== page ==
• Paul Whiteman and New York Times critic Olin Downes write about Whiteman’s February 12, 1924 concert at New York’s Aeolian Hall billed as “An Experiment in Modern Music” 

  • “Playing for Tips” is the winning entry in our 42nd Short Fiction Contest

     

  • In this edition, Paul features choice selections from Decca Records

  • “Intergalactic Language,” a short story by James E. Guin, was a finalist in our recently concluded 42nd Short Fiction Contest.

  • Revisiting "An Experiment in Modern Music"
  • "Playing for Tips" -- a short story by Kevin Bennett
  • Cover Stories with Paul Morris, Vol. 19
  • "Intergalactic Language" - a short story by James Guin
parks1 Uncategorized

Invisible Man: Gordon Parks and Ralph Ellison in Harlem

Today’s New York Times informs us of an exhibition called “Invisible Man: Gordon Parks and Ralph Ellison in Harlem,” a 1948 collaboration among two of the era’s most prominent African-American artists. The show features newly discovered images and photographs that have never been exhibited.

According the Times piece, “the black-and-white photographs are vignettes of life in Harlem: street scenes of adults and children; political advocacy in real time; and imagined scenes from ‘Invisible Man,’ Ellison’s watershed 1952 novel. The photographs are

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duke1 Quiz Show » Jazz History Quiz

Jazz History Quiz #87

This lifelong friend of Duke Ellington co-wrote “Sophisticated Lady,” played clarinet, violin, baritone and alto saxophone during his first stint in Ellington’s band (prior to leaving in 1928), and, following time in a band that also included Fats Waller and Chu Berry, returned to Duke’s orchestra, where he would play alto until 1946. Who was he?

Don Redman

Johnny Hodges

Otto Hardwicke

Marshall Royal

Hilton Jefferson

Russell Procope

Go to the next page for the answer!

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monk1 Features » Great Encounters

Great Encounters #45: Miles and Monk at Newport, 1955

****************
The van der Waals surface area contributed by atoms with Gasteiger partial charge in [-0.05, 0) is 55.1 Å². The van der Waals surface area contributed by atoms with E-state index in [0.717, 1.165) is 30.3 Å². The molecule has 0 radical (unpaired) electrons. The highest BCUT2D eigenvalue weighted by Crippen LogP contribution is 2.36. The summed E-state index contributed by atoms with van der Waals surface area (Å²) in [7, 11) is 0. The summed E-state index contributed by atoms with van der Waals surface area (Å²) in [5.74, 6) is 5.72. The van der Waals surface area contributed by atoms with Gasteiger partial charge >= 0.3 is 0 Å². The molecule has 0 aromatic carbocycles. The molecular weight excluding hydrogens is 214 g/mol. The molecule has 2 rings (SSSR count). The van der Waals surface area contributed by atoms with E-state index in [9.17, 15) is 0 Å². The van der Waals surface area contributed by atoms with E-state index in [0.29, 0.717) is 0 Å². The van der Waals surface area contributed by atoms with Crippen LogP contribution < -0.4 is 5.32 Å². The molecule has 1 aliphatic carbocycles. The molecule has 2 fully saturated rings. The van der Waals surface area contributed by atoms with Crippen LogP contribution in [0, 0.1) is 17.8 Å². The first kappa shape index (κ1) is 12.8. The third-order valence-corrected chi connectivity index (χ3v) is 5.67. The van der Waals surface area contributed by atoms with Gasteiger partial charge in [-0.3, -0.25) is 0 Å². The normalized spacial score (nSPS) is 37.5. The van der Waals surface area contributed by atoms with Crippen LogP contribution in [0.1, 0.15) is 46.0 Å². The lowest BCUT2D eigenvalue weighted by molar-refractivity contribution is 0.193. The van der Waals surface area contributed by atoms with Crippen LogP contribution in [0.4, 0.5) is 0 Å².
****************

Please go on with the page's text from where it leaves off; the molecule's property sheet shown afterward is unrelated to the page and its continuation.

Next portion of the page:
“Great Encounters” are book excerpts that chronicle famous encounters among twentieth-century cultural icons. This edition offers two accounts of the events surrounding Miles Davis and Thelonious Monk’s performance at the 1955 Newport Jazz Festival — a story that is, according to Thelonious Monk biographer Robin D.G. Kelley, “shrouded in myth.”

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giddins1 Interviews » Conversations with Gary Giddins

Gary Giddins on jazz criticism

Jazz history is filled with great moments and musicians, reported on over the years by critics whose work influenced the music’s path. Rudi Blesh, Martin Williams, Albert Murray, Dan Morgenstern, Nat Hentoff, Gene Lees, Leonard Feather, Whitney Balliett, and Stanley Crouch are just a handful of the critics whose liner notes, columns, opinions and histories we read while deepening our desires to grow with the music. The writer whose work is perhaps most renown is Gary Giddins, the award-winning writer who for years wrote about jazz for the Village Voice, and who I was privileged to interview several times about a variety of interesting topics in our Conversations with Gary Giddins series.

In June, 2003, Giddins and I talked about his ascension as a jazz writer, and included his candid observations of other prominent critics. The discussion concluded with a unique “Blindfold Test” that asked Giddins to name the jazz writer responsible for the essay excerpt he is spontaneously shown. It is a timeless view of

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